Hi all, this is a continuation of my first blog post, which I would recommend reading before this one, that you can find here. Finding research is easy (probably not absolutely true, but seems to be true in most cases). Finding good research is hard (I think of good research as having two aspects: being something you have a genuine interest in, and with someone you work well with). I am extremely lucky to have found Andrew and done research for him. I had worked on two different research projects before working for Andrew and I didn’t find the projects particularly interesting, especially compared to what I do now. I was seeking something more in the theoretical side of physics (which is often not an option for undergraduates) and I knew I had interested in particle physics, so I had emailed two different professors with research related to particle physics. One never responded (it happens, they are busy!) and Andrew got back to me after about a week. I met with him and discussed possible projects, and I settled on dark matter constraints through stellar evolution.
I get along great with Andrew. He gives me a lot of freedom when it comes to what I’m doing as far as projects, giving me many possibles routes at the beginning, and even giving me the option to change to something else if I end up not enjoying what I choose. Andrew also gives me particularly close attention compared to other research advisors (at least in my view from what I’ve seen with my friends and their research). I have weekly meetings to discuss research progress with him, and he will even give me what are effectively private lectures on subjects if I ask about them, even if they are only tangentially related to what I am working on. For example, we had a long discussion on Baryogengesis (theory of why there is more matter than antimatter) one day because I asked about it, even though it is only very tangentially relevant for what I am working on. I value this a lot, as I have a lot of curiosity about various topics, especially when they are brought up in papers I read related to my research. I also have a large amount of control over what I choose to do, with Andrew acting more as a guide towards what would be beneficial rather than instructing me as to what I must do exactly.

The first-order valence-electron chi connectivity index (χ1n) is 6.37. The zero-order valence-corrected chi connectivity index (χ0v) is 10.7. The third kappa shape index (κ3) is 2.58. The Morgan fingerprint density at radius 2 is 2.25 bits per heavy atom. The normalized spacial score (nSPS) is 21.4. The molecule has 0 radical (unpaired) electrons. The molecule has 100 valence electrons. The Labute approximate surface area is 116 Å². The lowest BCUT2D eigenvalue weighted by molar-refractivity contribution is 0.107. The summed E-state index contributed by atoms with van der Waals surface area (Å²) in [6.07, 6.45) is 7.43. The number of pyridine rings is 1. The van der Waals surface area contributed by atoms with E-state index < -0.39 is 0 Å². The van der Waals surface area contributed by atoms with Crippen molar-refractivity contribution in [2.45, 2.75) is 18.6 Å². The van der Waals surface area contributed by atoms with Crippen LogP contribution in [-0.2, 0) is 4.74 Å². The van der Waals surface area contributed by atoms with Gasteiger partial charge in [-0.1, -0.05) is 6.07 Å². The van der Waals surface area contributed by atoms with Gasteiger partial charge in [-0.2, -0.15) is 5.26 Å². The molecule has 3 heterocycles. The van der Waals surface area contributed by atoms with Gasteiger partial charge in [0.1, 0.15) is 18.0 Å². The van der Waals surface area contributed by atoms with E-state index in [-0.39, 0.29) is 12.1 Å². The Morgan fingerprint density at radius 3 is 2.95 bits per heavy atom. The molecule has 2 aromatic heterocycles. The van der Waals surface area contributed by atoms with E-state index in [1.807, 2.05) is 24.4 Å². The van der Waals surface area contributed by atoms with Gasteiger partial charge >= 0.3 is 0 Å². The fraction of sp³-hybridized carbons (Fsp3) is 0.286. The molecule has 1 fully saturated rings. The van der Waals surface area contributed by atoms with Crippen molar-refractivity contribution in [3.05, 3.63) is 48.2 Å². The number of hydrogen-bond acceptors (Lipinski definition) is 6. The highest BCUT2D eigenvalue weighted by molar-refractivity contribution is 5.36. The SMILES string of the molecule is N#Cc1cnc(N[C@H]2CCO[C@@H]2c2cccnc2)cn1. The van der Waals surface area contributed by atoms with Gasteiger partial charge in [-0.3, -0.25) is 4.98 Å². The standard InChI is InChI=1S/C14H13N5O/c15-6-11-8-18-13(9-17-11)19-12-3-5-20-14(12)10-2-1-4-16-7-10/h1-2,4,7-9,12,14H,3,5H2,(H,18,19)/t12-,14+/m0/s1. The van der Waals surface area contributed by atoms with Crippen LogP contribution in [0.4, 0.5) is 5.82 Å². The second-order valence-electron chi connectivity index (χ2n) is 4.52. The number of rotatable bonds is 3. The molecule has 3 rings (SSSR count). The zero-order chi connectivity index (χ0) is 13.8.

Personally, I don’t like quitting projects (or things in general). However, if you are not enjoying what you are working on you should always seek out other opportunities. Professors understand; you are an undergraduate, and will not be there forever. I quit two projects before settling on my current work (as I mentioned above) which is definitely out of character for me, but it was the right choice. It is important to recognize when something isn’t for you and make the relevant decisions. As to beginning research, I think the easiest way to get involved is to just start emailing professors. Every project I have been involved with I emailed professors with interest from either reading their papers or seeing them give a talk. So, I would recommend that if you want to find research look at the list of people in your department, see if what they do interest you (I also like to check if they have had undergraduates before, but sometimes this information can be hard to find), and email them explaining who you are and your interest in their research.
I want to be a researcher. So, doing research as an undergraduate is very important to me. If you think you want a career as a researcher, doing undergraduate research is important for getting a feel of what it is like, even if you plan to do research in a different field once you move on after your undergraduate degree.
The featured image on this post is a picture from an event at the Carnegie Science Center that I participated in sharing the joys of particle physics. Below, I’ve attached a graph from my research of the composition of two stars. You can see the model with dark matter the amount of hydrogen decreases much quicker than the star without dark matter, and the amount of helium increases much faster.